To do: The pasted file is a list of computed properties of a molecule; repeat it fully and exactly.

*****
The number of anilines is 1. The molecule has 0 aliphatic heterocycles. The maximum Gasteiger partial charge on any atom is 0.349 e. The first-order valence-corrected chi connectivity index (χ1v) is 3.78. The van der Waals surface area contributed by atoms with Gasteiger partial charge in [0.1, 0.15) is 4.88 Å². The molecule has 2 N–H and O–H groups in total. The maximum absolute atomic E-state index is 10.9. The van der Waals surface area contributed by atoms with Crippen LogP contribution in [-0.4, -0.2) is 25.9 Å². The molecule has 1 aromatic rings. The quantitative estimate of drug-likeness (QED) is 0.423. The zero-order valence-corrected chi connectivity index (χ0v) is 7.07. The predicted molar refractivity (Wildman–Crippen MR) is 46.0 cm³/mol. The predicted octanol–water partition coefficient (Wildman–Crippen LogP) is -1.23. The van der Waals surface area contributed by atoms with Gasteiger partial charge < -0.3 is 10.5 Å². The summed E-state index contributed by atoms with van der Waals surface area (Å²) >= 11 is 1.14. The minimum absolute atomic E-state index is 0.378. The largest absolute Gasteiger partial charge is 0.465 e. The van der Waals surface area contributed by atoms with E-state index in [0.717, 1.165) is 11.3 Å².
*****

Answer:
The number of anilines is 1. The molecule has 0 aliphatic heterocycles. The maximum Gasteiger partial charge on any atom is 0.349 e. The first-order valence-corrected chi connectivity index (χ1v) is 3.78. The van der Waals surface area contributed by atoms with Gasteiger partial charge in [0.1, 0.15) is 4.88 Å². The molecule has 2 N–H and O–H groups in total. The maximum absolute atomic E-state index is 10.9. The van der Waals surface area contributed by atoms with Crippen LogP contribution in [-0.4, -0.2) is 25.9 Å². The molecule has 1 aromatic rings. The quantitative estimate of drug-likeness (QED) is 0.423. The zero-order valence-corrected chi connectivity index (χ0v) is 7.07. The predicted molar refractivity (Wildman–Crippen MR) is 46.0 cm³/mol. The predicted octanol–water partition coefficient (Wildman–Crippen LogP) is -1.23. The van der Waals surface area contributed by atoms with Gasteiger partial charge < -0.3 is 10.5 Å². The summed E-state index contributed by atoms with van der Waals surface area (Å²) >= 11 is 1.14. The minimum absolute atomic E-state index is 0.378. The largest absolute Gasteiger partial charge is 0.465 e. The van der Waals surface area contributed by atoms with E-state index in [0.717, 1.165) is 11.3 Å².